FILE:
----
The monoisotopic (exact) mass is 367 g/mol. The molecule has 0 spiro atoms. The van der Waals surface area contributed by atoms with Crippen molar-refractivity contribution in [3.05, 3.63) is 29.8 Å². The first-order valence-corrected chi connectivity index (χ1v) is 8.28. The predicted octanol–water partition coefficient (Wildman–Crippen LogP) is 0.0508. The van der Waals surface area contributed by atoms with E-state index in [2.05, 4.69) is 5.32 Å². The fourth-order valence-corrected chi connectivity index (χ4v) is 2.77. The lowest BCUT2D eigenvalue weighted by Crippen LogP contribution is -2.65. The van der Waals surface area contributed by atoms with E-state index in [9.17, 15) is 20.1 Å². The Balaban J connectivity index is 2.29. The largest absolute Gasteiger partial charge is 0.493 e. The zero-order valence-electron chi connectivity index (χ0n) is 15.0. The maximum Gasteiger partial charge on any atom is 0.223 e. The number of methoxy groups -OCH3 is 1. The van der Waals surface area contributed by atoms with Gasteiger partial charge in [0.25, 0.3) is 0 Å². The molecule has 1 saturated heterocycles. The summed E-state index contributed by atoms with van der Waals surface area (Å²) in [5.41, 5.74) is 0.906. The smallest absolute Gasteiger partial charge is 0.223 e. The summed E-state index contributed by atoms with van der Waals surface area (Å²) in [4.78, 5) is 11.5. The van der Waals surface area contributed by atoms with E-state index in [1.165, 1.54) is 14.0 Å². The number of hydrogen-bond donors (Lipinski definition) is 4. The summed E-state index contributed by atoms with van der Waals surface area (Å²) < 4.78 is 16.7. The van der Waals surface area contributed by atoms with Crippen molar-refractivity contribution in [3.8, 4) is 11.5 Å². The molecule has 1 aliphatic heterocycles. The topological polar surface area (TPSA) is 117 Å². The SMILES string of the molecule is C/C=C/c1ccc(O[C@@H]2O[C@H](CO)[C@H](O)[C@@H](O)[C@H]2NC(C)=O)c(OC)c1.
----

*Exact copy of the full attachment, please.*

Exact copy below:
The monoisotopic (exact) mass is 367 g/mol. The molecule has 0 spiro atoms. The van der Waals surface area contributed by atoms with Crippen molar-refractivity contribution in [3.05, 3.63) is 29.8 Å². The first-order valence-corrected chi connectivity index (χ1v) is 8.28. The predicted octanol–water partition coefficient (Wildman–Crippen LogP) is 0.0508. The van der Waals surface area contributed by atoms with E-state index in [2.05, 4.69) is 5.32 Å². The fourth-order valence-corrected chi connectivity index (χ4v) is 2.77. The lowest BCUT2D eigenvalue weighted by Crippen LogP contribution is -2.65. The van der Waals surface area contributed by atoms with E-state index in [9.17, 15) is 20.1 Å². The Balaban J connectivity index is 2.29. The largest absolute Gasteiger partial charge is 0.493 e. The zero-order valence-electron chi connectivity index (χ0n) is 15.0. The maximum Gasteiger partial charge on any atom is 0.223 e. The number of methoxy groups -OCH3 is 1. The van der Waals surface area contributed by atoms with Gasteiger partial charge in [0.25, 0.3) is 0 Å². The molecule has 1 saturated heterocycles. The summed E-state index contributed by atoms with van der Waals surface area (Å²) in [5.41, 5.74) is 0.906. The smallest absolute Gasteiger partial charge is 0.223 e. The summed E-state index contributed by atoms with van der Waals surface area (Å²) in [4.78, 5) is 11.5. The van der Waals surface area contributed by atoms with E-state index in [1.165, 1.54) is 14.0 Å². The number of hydrogen-bond donors (Lipinski definition) is 4. The summed E-state index contributed by atoms with van der Waals surface area (Å²) < 4.78 is 16.7. The van der Waals surface area contributed by atoms with Crippen molar-refractivity contribution in [3.8, 4) is 11.5 Å². The molecule has 1 aliphatic heterocycles. The topological polar surface area (TPSA) is 117 Å². The SMILES string of the molecule is C/C=C/c1ccc(O[C@@H]2O[C@H](CO)[C@H](O)[C@@H](O)[C@H]2NC(C)=O)c(OC)c1.